Open Letters Are Word Crafts

Flipping through the newspaper recently, I came across this news of India’s biggest movie star writing ‘Open Letters’ to his two granddaughters talking about their family legacy and the path they need to choose for themselves despite an illustrious surname. Needless to say, the media reports are going agog with what a cute gesture it is.

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The past one or more years has seen a surge in the concept of writing Open Letters. CEOs and celebrities writing to their children, politicians and journalists settling scores through them or activists writing to the Prime Minister, you name it and you have someone or the other penning these read-for-all letters almost with a monotonous regularity.

 

Growing up in a joint family, one of the first things taught to us was writing letters to our relatives on every occasion. Poila Boishakh (Bengali New Year), Vijaya Dashami, New Years, Birthdays saw us grabbing inland letters. A part of the blue inland letters and the small post cards were always left vacant for us to scribble the two lines which went like “How are you, I am doing fine, Do visit our place. Take Care. Regards, Your Name” and mostly in Bangla.

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Times moved on and I restricted myself to writing in English. Letters to friends, cousins and at times, to someone special which ultimately never got sent and remained buried in pages of a diary were penned regularly. Almost each one of us must have had a pen-friend at some point in life.

 

The first handwritten letter from Maa when I moved to hostel or from a friend who moved to join college in another city to complain about everything from horrible hostel food to studies and the crushes we had – Every sorrow, every happiness was shared by writing on a piece of paper which was entirely mine, not to be shown, shared or read by anyone else. We didn’t know the concept of Open Letters then because it never existed.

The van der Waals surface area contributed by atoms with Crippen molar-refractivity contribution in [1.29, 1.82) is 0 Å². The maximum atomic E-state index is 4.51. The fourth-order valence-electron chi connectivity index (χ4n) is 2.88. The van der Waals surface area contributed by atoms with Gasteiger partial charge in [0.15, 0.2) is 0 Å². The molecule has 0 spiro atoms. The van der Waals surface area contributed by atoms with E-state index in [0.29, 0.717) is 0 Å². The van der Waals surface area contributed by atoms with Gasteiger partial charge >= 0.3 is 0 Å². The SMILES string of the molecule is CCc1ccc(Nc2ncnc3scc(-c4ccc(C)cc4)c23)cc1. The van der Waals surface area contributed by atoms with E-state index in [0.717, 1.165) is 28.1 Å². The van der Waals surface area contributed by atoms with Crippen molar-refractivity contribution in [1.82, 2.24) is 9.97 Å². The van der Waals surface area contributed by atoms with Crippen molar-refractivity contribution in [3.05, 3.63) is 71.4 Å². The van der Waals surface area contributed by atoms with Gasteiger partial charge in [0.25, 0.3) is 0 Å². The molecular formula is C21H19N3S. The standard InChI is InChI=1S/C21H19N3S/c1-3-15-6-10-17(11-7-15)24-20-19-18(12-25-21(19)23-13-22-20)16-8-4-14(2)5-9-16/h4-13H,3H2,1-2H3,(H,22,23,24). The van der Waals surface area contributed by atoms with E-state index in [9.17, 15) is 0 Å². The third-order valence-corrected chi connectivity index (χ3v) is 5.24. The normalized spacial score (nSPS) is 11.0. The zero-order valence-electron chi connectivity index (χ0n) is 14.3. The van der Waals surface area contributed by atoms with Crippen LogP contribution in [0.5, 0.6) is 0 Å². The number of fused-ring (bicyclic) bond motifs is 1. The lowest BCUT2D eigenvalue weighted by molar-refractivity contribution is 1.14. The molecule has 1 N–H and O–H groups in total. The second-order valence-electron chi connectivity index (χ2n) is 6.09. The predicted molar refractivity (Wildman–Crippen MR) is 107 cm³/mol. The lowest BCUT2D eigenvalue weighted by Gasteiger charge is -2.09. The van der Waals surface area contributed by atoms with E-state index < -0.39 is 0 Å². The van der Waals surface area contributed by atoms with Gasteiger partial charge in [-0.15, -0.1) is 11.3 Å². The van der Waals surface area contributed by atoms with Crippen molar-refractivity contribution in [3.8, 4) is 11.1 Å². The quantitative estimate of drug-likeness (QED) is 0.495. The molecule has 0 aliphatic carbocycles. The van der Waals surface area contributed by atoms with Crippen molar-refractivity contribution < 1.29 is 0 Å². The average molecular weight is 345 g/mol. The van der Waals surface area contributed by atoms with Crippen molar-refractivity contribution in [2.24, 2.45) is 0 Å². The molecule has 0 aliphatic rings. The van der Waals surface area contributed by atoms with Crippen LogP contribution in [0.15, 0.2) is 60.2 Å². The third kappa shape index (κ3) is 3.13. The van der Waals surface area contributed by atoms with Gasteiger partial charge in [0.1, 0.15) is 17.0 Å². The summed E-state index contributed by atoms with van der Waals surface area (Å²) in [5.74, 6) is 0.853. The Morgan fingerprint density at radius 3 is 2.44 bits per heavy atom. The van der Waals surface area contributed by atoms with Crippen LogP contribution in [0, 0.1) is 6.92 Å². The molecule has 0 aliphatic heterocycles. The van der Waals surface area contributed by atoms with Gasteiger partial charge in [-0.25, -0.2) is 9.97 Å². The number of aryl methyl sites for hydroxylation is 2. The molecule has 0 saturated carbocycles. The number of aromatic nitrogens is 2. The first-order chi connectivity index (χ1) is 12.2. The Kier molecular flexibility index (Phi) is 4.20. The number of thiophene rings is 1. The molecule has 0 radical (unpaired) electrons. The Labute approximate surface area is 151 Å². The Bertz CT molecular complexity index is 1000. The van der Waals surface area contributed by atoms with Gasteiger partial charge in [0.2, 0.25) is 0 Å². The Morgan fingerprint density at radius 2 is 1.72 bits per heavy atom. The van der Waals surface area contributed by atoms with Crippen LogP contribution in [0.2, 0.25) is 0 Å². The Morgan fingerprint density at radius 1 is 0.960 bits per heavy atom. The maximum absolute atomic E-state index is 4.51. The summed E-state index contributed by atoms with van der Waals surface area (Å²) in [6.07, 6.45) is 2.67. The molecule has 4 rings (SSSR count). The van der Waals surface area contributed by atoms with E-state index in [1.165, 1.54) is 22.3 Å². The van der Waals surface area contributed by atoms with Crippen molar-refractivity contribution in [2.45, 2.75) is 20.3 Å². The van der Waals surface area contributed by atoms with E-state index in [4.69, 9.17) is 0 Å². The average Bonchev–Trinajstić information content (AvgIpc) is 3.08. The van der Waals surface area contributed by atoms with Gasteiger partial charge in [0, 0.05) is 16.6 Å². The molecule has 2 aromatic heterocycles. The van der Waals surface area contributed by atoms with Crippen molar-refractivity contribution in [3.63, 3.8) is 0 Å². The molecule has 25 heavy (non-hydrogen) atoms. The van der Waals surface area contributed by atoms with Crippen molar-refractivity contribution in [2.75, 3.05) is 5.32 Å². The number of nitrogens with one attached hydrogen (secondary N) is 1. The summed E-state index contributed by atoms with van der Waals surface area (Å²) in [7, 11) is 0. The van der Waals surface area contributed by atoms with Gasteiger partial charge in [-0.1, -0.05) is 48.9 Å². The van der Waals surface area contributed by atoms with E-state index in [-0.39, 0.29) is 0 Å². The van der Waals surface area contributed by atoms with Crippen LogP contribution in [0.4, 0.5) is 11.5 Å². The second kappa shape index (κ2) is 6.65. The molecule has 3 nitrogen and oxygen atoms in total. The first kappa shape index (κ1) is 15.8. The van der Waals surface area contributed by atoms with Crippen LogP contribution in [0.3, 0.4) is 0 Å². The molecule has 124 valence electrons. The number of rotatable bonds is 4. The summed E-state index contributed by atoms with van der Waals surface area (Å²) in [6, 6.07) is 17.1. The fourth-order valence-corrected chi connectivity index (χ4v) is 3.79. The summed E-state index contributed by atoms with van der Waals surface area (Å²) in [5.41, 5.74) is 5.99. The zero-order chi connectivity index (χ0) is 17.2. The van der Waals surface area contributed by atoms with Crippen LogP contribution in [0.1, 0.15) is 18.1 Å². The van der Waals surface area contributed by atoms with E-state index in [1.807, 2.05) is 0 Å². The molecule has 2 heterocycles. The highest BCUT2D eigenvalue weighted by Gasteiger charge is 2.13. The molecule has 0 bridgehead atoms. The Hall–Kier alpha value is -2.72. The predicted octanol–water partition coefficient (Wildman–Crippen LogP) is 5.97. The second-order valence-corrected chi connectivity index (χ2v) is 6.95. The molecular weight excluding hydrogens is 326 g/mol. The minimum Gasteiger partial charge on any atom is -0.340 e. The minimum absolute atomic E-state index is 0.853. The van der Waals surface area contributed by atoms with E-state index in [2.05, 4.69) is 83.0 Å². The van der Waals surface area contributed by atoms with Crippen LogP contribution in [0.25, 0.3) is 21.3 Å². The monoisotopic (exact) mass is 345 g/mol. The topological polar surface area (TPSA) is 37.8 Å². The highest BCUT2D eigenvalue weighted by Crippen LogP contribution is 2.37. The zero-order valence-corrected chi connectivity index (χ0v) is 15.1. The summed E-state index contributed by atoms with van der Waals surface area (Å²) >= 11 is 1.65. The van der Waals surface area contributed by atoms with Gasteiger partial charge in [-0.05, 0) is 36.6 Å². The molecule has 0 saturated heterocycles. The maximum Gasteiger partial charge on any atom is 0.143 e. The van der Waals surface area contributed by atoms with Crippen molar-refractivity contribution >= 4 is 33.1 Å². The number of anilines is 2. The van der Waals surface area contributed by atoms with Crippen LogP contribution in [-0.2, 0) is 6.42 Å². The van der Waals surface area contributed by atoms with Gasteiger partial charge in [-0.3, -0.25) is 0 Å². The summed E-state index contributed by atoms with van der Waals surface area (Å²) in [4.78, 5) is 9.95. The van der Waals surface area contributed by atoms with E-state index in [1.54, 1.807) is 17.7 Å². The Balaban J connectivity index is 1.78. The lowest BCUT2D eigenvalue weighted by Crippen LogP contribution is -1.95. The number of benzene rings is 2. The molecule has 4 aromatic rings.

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This is the age of emails and that too only official ones. Personal communications are restricted to texts. Blame it on social media, we don’t even miss our loved ones much – let’s be honest. We know what they are eating, places they are visiting, jobs they are switching, marriage, kids’ birth or even death. Everything is posted today for all to see, like and comment upon.

 

Somewhere down the line, I feel we are missing out on something so beautiful and important – the sanctity and purity of our emotions. The joy of one-to-one communication without the world knowing about it is lost.

 

Just last night, I finished reading Gabriel Garcia Marquez’s ‘Love in the Time of Cholera’, a book which was with me for years but I could never complete it. Those who swear by this greatest-of-all love novels knows what role letters play in the book. The letters are the only channel of communication between Fermina and Florentino. For 50 years, Florentino’s obsession is expressed through the letters that he writes every night. For all through the book, letters remain the most honest form of expression of the characters. Through them, they declare love, say goodbye and even summon their personal demons. The letters are certainly the most cathartic way for the characters to deal with their own situations in life.

 

Yes, the word is catharsis. That is what few hand written words can do. That process cannot be substituted by writing Open Letters. Letters are not just words on a paper. They are a legacy, they are memories and moments, which will never come back. No exhibitionism can be permitted in a place that is entirely mine. I don’t know if and when I will write another letter to someone to pour out my heart. Hope the day comes soon.

– NILANJANA GHOSH CHOUDHURY

 

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